FAST FASHION. noun. Inexpensive clothing produced rapidly by mass-market retailers in response to the latest trends.
The average person buys 60% more items of clothing and keeps them for about half as long as 15 years ago. *source
The global apparel and footwear industry accounts for 8% of the world’s greenhouse gas emissions releasing four metric gigatonnes of CO2 into the atmosphere. *source
One kilogram of clothing over its entire life cycle creates 11 kilograms of greenhouse gases. *source
It takes about 2,720 litres of water to produce just one cotton shirt – a number equivalent to what an average person drinks over three years. *source
Unless you’ve been living under a rock for the last year, you’ll have heard the term fast fashion used more and more frequently. Naively, until I watched Stacey Dooley’s BBC documentary, “Fashion’s Dirty Secrets” I hadn’t really ever put too much thought into the environmental impact fast fashion has. I’ve seen a lot of posts and videos and just general comments from people saying they want to spend a bit less time investing in fast fashion this year and start investing more into sustainable and ethical clothing brands and simply just re wearing what they already own, and seeing as this is something that I’ve been doing more and more of in the last few months, I thought sharing a blog post of ways to avoid fast fashion might come in useful to some of you out there!
You don’t need to spend a lot of money to avoid the fast fashion industry, in fact, you’ll probably save tonnes of money (and of course the environment!) by avoiding fast fashion this year.
I live in a small town, but even here we have lots of charity shops to browse. I’ve found some of my favourite ever clothing pieces in charity shops and not only are you giving perfectly good garments a home, but you’re also helping to financially support a charity that really needs it! Some charity shops can feel overwhelming as they;re often in small units and packed to the brim with clothes and bric a brac, but if you can spare the extra ten minute to browse the rails, I guarantee you’ll find a unique piece that you’ll love!
Most of us do have too many clothes, myself included. It’s been some time since I’ve had a good declutter of my clothes and when I do, I always sort things into a few separate piles and one of them is for clothes to sell on. A great way to find new to you and sometimes even still brand new clothes for not a lot of money that also aren’t contributing hugely to the environmental impact fast fashion has, is through the likes of apps like Depop and eBay! I recently purchased some pre loved reusable nappies on eBay for such a small fraction of the cost that brand new one’s are and they’re just as good as new. Again, it can take some time to find what you’re looking for but it’s so worth it.
Swap or Borrow
Organise a clothes swap with your friends! You always compliment that skirt they wear right? So why not borrow it! Of course there are limitations here as you’d need to be the same or similar size in clothing, but if you are, utilise that! You could even just ask to borrow that dress you saw your friend wear last weekend rather than heading out and buying the same one brand new, to only wear it once and then have it sit in the back of your wardrobe for three years! I’m making sense, aren’t I!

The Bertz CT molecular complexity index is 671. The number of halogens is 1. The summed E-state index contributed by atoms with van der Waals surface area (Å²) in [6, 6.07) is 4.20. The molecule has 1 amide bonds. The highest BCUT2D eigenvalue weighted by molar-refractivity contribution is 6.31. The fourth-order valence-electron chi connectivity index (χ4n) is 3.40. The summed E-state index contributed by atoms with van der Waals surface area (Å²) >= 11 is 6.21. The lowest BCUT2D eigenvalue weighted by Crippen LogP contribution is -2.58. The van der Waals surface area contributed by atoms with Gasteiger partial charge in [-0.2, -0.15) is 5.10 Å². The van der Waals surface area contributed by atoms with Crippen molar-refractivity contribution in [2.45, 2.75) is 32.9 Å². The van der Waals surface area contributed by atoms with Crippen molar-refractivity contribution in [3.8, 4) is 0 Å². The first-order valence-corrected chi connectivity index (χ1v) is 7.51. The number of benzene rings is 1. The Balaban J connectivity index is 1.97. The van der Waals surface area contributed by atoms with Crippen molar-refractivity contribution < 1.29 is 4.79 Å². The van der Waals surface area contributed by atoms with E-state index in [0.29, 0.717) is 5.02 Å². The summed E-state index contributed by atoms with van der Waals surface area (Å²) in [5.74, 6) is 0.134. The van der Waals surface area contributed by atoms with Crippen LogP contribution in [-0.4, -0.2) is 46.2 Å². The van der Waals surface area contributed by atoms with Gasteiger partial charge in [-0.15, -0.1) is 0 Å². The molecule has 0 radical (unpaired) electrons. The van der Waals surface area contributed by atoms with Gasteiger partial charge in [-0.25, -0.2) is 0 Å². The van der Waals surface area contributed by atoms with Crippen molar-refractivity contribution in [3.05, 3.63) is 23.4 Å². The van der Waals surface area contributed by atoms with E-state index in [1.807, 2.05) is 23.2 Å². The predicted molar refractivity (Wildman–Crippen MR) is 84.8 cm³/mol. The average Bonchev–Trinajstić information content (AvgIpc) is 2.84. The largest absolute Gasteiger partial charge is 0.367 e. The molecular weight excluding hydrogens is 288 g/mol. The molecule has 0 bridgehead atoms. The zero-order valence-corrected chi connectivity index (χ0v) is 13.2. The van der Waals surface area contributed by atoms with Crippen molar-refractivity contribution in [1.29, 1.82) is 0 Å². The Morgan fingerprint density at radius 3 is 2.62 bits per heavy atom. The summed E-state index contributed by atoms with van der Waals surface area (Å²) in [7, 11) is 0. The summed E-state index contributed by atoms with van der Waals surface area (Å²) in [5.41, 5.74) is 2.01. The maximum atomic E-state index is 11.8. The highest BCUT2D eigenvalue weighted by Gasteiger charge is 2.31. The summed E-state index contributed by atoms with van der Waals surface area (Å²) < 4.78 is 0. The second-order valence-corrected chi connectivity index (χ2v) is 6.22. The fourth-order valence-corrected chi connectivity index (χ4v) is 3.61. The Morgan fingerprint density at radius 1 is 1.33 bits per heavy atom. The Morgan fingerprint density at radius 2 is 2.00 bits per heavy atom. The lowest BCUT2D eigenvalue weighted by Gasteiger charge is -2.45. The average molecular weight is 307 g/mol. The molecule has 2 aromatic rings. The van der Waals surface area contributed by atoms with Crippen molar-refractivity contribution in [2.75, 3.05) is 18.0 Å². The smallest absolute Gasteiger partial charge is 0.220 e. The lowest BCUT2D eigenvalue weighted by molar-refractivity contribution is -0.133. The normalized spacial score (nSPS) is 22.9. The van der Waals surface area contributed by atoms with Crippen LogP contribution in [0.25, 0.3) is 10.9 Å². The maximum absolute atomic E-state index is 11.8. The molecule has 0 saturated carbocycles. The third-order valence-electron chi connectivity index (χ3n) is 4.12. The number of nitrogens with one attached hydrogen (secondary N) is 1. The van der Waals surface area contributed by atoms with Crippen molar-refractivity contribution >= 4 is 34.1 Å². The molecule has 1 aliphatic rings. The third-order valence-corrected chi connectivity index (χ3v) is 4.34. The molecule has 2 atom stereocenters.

We live in a throwaway society. If something is broken, we don’t fix it, we chuck it “away” and replace it. 99% of the time, the item is probably fixable, but we would rather save time and spend money to fix the issue. Got a rip on the seem of your jeans? Sew it up! Got a hole in the back of your jacket? Pop a patch on it! You don’t need to own a sewing machine or even be very knowledgeable on textiles to repair something simple like that. Get yourself a small sewing kit to have to hand at home so that if you do find yourself with a little rip, you can fix it. If you’re really unsure on how to fix that hole, Google it!
I’m not saying you should unfollow everyone on your feed that buys anything within the fast fashion bubble, but if you follow a fast fashion store that’s promoting their own clothing and that’s then making you want to purchase the items every time you see their photos, unfollow them! If there’s a blogger or influencer who’s sharing a lot of high street haul’s or fast fashion items and you feel as though it’s pressuring you to go out and buy these things, you can unfollow them too! If there’s something in your online bubble that you no longer wish to consume, you don’t need to consume it! You are in control of the people and things that you follow on the internet, remember that.
Shop Small and Ethical
If you would like to purchase new items of clothing, then why not consider shopping small or locally and from a business whose ethics align with yours? I’m still looking into different clothing companies that are more ethical and sustainable but one that I’m really loving at the moment is Lucy&Yak. Their dungarees are to die for and I am 100% buying myself a pair after our wedding in March! You can read more about their story and their ethos here but I encourage you to do your own research and find brands that align with your values and what you want from the fashion industry.
What are your thoughts on fast fashion? Are you trying to steer away from it this year too? Do you have any tips that you’d add to this list?